I spent most of my time in the hospital by myself. Matty was born at midnight. His father left at 6 a.m. to go to Las Vegas for a wedding. None of his family even came to the hospital. My mother was in and out. She was more out than in. I don’t think she is a big fan of hospitals, she just hadn’t admitted this yet. My dad was in Oklahoma on business.
Because he had such a rough start, all of my visits that first day were in the nursery with him. I had to be wheeled in though. I take a lot longer than most to stop bleeding. I lost a lot of blood because of this. They didn’t want me up and walking around because of it. It worked out well because they had to keep me an extra day and they had to keep Matt an extra day. Neither of us had to go home without the other.
I was in the nursery feeding Matt when my family doctor stopped by to check on us. He was a new family doctor. The one I had grown up with retired.
Just an interesting tidbit: Kevin and I had the exact same family doctor growing up. I’m sure there were times that I was in the waiting room with my future husband and had NO clue!!
My new family doctor also was going to go ahead and circumcise him. I’m not squeamish. I can handle just about anything so I told the doctor that I was fine to stay. The doctor got Matty all prepped while he asked the nurse questions about the delivery and the problems he had. I came over to softly talk to Matt and rub his little hand while the doctor did what he had to do.
The doctor stopped and asked me to come and look at something. The doctor couldn’t finish the circumcision because his penis was deformed. He had what was called hypospadias. The hole in which he peed out of was not on the tip but at the base. It looked like a cut open hot dog. In order to repair the problem they would need to do a skin graft and use the circumcised skin. Matty also had a testicle in his abdomen that would need to be fixed (an undescended testicle). After the surgeries, Matty didn’t have a good chance of fathering children in his adult years (this was in 1996 so that could be different now).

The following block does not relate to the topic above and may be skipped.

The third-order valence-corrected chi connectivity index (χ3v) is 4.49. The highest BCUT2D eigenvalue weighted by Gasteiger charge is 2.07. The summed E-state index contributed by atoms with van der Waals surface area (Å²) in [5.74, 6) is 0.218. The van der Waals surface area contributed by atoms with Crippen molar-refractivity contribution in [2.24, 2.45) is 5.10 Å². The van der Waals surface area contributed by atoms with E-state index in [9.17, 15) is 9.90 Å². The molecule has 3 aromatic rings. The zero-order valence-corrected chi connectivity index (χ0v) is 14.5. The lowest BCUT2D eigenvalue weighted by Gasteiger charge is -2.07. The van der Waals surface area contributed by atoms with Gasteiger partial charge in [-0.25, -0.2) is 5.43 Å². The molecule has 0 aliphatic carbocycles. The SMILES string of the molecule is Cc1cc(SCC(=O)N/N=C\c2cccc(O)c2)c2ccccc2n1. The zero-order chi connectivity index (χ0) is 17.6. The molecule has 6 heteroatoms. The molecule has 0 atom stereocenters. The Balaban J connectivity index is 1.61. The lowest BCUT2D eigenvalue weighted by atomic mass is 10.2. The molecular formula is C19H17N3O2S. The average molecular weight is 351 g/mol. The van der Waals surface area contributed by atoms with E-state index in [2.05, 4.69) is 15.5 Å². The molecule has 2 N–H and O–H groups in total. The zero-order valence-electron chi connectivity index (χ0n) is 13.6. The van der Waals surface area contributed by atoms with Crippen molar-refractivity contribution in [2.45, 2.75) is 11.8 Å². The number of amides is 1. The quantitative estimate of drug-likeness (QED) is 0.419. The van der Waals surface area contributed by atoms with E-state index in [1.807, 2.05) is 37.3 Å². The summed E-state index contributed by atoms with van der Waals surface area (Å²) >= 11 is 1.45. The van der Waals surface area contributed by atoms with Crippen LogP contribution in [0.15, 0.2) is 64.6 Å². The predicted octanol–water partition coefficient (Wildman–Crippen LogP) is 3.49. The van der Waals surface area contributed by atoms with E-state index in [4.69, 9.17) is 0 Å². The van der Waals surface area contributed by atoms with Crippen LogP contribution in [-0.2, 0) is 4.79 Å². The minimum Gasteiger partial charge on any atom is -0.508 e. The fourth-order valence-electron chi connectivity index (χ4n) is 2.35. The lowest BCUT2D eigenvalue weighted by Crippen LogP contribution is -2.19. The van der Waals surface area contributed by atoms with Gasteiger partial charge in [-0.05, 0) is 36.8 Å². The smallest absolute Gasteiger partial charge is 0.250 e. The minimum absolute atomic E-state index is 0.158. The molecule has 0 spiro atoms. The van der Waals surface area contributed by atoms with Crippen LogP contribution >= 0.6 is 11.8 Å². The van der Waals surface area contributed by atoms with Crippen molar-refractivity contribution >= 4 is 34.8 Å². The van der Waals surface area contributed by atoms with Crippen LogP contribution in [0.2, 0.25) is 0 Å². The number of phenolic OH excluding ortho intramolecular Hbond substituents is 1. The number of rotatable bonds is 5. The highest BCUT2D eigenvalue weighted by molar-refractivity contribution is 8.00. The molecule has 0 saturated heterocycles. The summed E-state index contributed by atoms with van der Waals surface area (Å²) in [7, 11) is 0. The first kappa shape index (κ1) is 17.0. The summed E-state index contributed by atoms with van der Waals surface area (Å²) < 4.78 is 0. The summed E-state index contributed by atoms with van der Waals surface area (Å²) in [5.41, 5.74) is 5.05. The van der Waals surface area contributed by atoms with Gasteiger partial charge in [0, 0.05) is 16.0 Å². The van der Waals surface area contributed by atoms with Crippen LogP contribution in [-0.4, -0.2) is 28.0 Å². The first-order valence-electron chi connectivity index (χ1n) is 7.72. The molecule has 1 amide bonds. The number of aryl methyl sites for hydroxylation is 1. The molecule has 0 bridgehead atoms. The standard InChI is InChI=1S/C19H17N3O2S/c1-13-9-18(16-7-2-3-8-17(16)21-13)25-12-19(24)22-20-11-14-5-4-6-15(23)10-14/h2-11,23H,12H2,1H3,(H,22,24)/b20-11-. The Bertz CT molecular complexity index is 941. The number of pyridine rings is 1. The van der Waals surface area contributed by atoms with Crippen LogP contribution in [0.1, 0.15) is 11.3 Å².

This was about the time I fainted. I’m not a fainter and I hate the attention to be drawn to me, so I was really embarrassed. The nurse put me in a rocking chair that was in that room. The doctor asked me if it was from the loss of blood that I had experienced or the trauma of seeing my son’s private parts not be as they should be. I had no clue. I just wanted to snuggle my baby.
I was back in my wheelchair and wheeled back to my room while the doctor finished up with Matt. Not that there was much he could do but put his diaper back on. Matty would have the surgery to fix the testicle when he was 18 months old and the surgery to fix his penis when he was 4 years old.
Interestingly, neither of these things have to do with fragile x or autism. The boy just seemed to capture all kind of unrelated issues. Sometimes, I wonder if it was God’s way of cushioning the blow of learning about him having fragile x: start with the little issues and work up to the Big One!
I had to deal with the shock of it myself. In 1996, cell phones weren’t as popular as they are now. None of my family or friends had one. I had no way to contact anyone and tell them what the doctor had said about Matt. Theresa was even out of touch. She was in New York on a vacation. I had told her to go because I would be fine. She was not pleased with me when she heard what I had gone through in her absence.
Therefore, I had no sounding board. All I had was an open view of the sky. So I talked to God about it. Then I slept.